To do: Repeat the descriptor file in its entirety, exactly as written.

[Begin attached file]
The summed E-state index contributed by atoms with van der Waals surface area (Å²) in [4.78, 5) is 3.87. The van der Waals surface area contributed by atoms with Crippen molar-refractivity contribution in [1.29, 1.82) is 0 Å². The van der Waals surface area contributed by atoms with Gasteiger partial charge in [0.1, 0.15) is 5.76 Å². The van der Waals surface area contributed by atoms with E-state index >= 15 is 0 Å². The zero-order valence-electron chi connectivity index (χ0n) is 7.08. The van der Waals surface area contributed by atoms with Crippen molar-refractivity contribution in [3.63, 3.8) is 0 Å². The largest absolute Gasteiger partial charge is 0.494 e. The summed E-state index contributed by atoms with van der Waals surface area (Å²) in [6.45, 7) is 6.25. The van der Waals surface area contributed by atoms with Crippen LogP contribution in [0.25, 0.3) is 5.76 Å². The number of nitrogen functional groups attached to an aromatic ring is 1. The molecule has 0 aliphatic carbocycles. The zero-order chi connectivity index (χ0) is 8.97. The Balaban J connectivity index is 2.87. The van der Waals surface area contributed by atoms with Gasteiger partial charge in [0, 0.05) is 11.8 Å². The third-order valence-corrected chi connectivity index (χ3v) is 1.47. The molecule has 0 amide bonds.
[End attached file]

The summed E-state index contributed by atoms with van der Waals surface area (Å²) in [4.78, 5) is 3.87. The van der Waals surface area contributed by atoms with Crippen molar-refractivity contribution in [1.29, 1.82) is 0 Å². The van der Waals surface area contributed by atoms with Gasteiger partial charge in [0.1, 0.15) is 5.76 Å². The van der Waals surface area contributed by atoms with E-state index >= 15 is 0 Å². The zero-order valence-electron chi connectivity index (χ0n) is 7.08. The van der Waals surface area contributed by atoms with Crippen molar-refractivity contribution in [3.63, 3.8) is 0 Å². The largest absolute Gasteiger partial charge is 0.494 e. The summed E-state index contributed by atoms with van der Waals surface area (Å²) in [6.45, 7) is 6.25. The van der Waals surface area contributed by atoms with Crippen LogP contribution in [0.25, 0.3) is 5.76 Å². The number of nitrogen functional groups attached to an aromatic ring is 1. The molecule has 0 aliphatic carbocycles. The zero-order chi connectivity index (χ0) is 8.97. The Balaban J connectivity index is 2.87. The van der Waals surface area contributed by atoms with Gasteiger partial charge in [0, 0.05) is 11.8 Å². The third-order valence-corrected chi connectivity index (χ3v) is 1.47. The molecule has 0 amide bonds.